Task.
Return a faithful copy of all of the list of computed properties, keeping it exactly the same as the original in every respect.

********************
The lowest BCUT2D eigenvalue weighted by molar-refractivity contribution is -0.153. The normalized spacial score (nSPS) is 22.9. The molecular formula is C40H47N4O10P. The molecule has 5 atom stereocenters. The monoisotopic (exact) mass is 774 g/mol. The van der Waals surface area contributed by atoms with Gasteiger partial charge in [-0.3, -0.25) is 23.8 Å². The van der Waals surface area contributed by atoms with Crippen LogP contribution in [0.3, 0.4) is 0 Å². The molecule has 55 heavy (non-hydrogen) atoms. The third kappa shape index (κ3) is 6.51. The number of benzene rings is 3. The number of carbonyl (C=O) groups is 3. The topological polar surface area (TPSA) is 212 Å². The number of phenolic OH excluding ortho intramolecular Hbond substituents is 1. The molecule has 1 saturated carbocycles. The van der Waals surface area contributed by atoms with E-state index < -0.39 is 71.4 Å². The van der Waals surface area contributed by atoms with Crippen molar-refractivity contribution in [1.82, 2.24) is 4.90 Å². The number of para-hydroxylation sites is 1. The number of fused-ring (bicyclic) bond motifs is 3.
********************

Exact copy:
The lowest BCUT2D eigenvalue weighted by molar-refractivity contribution is -0.153. The normalized spacial score (nSPS) is 22.9. The molecular formula is C40H47N4O10P. The molecule has 5 atom stereocenters. The monoisotopic (exact) mass is 774 g/mol. The van der Waals surface area contributed by atoms with Gasteiger partial charge in [-0.3, -0.25) is 23.8 Å². The van der Waals surface area contributed by atoms with Crippen LogP contribution in [0.3, 0.4) is 0 Å². The molecule has 55 heavy (non-hydrogen) atoms. The third kappa shape index (κ3) is 6.51. The number of benzene rings is 3. The number of carbonyl (C=O) groups is 3. The topological polar surface area (TPSA) is 212 Å². The number of phenolic OH excluding ortho intramolecular Hbond substituents is 1. The molecule has 1 saturated carbocycles. The van der Waals surface area contributed by atoms with E-state index < -0.39 is 71.4 Å². The van der Waals surface area contributed by atoms with Crippen molar-refractivity contribution in [1.82, 2.24) is 4.90 Å². The number of para-hydroxylation sites is 1. The number of fused-ring (bicyclic) bond motifs is 3.